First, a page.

Guide Book – Ride & Attraction Sample

THIS IS AN EXCERPT FROM THE WALT DISNEY WORLD WITH DISABILITIES BOOK: Just to give you an idea of it’s like, here’s an attraction description from the book. We give you the most in-depth descriptions of each attractions’ “feel” and experience so you can decide if the attraction is for you.  Please enjoy!

Test Track Presented by Chevrolet
Disney Warning: Guests should be in good health and free from high blood pressure, heart, back or neck problems, motion sickness or other conditions that could be aggravated by this adventure. Pregnant women should not ride.
Cautions: Includes periods of darkness, light effects (see below), sharp hairpin turns, sudden braking, sudden acceleration, skidding, riding uphill, and over 50-degree banked curves at speeds up to 65 mph. People of size may find these seats challenging.
Quick Notes: Ride in a car that you design, as it’s tested in various conditions.
Extra Info: The ride is approximately 5 minutes. You must transfer from your wheelchair or ECV to the ride car. Service animals are not allowed on this ride. Height requirement 40″ (102 cm) or taller. Children under the age of 7 must be accompanied by someone at least 14 years old. Video Captioning, Assistive Listening, Attraction Translation. Automated External Defibrillators. FASTPASS. Single Rider Queue.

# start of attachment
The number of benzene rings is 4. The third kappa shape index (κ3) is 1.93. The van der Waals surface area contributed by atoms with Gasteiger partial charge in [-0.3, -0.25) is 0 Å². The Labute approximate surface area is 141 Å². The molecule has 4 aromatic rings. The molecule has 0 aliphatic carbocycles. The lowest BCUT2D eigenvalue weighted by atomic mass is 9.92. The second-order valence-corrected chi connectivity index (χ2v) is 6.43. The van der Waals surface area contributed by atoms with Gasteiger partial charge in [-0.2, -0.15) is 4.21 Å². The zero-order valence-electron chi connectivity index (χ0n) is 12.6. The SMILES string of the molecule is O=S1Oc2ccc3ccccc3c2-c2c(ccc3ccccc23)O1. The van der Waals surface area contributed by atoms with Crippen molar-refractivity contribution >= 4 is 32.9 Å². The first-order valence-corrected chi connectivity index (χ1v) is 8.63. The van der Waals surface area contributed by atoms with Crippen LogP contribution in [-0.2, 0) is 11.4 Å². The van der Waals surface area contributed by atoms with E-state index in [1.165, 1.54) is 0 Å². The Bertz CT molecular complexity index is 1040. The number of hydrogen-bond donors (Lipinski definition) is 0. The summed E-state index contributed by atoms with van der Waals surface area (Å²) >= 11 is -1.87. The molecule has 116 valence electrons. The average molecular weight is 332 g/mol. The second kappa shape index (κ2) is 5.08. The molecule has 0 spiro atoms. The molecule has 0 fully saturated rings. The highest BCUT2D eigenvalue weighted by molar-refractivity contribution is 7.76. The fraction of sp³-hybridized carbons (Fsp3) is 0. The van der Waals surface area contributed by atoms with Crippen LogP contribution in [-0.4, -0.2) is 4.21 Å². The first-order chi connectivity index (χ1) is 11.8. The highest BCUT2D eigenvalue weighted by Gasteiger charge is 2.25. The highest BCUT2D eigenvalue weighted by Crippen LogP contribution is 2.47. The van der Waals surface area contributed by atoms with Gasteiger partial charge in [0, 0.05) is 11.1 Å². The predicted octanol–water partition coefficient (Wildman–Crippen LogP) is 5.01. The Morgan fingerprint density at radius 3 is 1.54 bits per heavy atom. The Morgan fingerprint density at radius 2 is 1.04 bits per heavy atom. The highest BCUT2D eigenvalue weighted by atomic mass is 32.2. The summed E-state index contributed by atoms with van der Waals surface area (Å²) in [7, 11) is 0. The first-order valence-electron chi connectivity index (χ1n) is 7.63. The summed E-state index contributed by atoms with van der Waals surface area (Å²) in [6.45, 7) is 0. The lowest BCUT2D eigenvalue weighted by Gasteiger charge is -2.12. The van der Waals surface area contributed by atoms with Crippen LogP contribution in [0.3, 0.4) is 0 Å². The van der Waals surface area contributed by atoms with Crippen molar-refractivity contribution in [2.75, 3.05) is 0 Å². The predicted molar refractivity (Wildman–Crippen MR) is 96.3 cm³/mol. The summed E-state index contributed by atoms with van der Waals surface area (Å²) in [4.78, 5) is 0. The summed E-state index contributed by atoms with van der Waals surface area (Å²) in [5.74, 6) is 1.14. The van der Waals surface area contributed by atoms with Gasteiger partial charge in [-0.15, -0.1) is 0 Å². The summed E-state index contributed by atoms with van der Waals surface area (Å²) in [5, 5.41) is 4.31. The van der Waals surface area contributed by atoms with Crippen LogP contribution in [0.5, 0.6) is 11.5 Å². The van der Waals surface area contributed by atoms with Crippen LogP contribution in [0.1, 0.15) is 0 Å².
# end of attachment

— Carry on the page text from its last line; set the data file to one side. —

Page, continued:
Overview: Re-imagined and re-opened in December of 2012, the cooler, sleeker look of this ride reminds me of the movie Tron with its futuristic feel. Though the queue and post ride experience were altered significantly, the actual ride was not radically changed. Minor changes include removal of the hot and cold temperature room, “acid” spray, and riding over rough surfaces.

In the prior version, you played the role of a test dummy. In this version, you’re a designer testing out your vehicle’s design efficiency. Prior to your ride you’ll “custom design” your own virtual vehicle using a 42 inch touch screen to choose things like the size of the wheels and length of your vehicle. You’ll then get to ride through various tests, seeing your virtual car design’s performance scores.

During the ride, you’ll experience motion including sharp hairpin turns, sudden braking, jerking, skidding, sudden acceleration, climbing a hill and riding along 50-degree banked curves that have you almost sideways up to 65 miles per hour. At one point the vehicle skids and the rear end slides back and forth. Some people find the outside portion of the ride more exciting at night, since the darkness can add to the thrill.